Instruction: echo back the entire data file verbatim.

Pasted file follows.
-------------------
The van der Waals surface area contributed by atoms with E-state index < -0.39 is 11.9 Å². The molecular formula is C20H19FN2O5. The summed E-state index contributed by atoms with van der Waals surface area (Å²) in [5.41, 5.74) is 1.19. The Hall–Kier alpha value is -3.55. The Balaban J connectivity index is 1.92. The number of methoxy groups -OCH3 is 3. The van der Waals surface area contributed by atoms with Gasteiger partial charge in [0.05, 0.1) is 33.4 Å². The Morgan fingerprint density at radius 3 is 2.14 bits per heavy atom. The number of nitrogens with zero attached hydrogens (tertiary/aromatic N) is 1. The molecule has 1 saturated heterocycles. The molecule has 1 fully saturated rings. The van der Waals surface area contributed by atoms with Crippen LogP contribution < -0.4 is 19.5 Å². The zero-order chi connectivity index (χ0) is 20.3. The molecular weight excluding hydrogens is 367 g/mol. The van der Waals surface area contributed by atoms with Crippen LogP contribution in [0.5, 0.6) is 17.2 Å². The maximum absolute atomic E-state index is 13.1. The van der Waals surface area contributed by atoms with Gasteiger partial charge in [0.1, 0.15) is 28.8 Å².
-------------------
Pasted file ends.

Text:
The van der Waals surface area contributed by atoms with E-state index < -0.39 is 11.9 Å². The molecular formula is C20H19FN2O5. The summed E-state index contributed by atoms with van der Waals surface area (Å²) in [5.41, 5.74) is 1.19. The Hall–Kier alpha value is -3.55. The Balaban J connectivity index is 1.92. The number of methoxy groups -OCH3 is 3. The van der Waals surface area contributed by atoms with Gasteiger partial charge in [0.05, 0.1) is 33.4 Å². The Morgan fingerprint density at radius 3 is 2.14 bits per heavy atom. The number of nitrogens with zero attached hydrogens (tertiary/aromatic N) is 1. The molecule has 1 saturated heterocycles. The molecule has 1 fully saturated rings. The van der Waals surface area contributed by atoms with Crippen LogP contribution < -0.4 is 19.5 Å². The zero-order chi connectivity index (χ0) is 20.3. The molecular weight excluding hydrogens is 367 g/mol. The van der Waals surface area contributed by atoms with Crippen LogP contribution in [0.5, 0.6) is 17.2 Å². The maximum absolute atomic E-state index is 13.1. The van der Waals surface area contributed by atoms with Gasteiger partial charge in [0.1, 0.15) is 28.8 Å².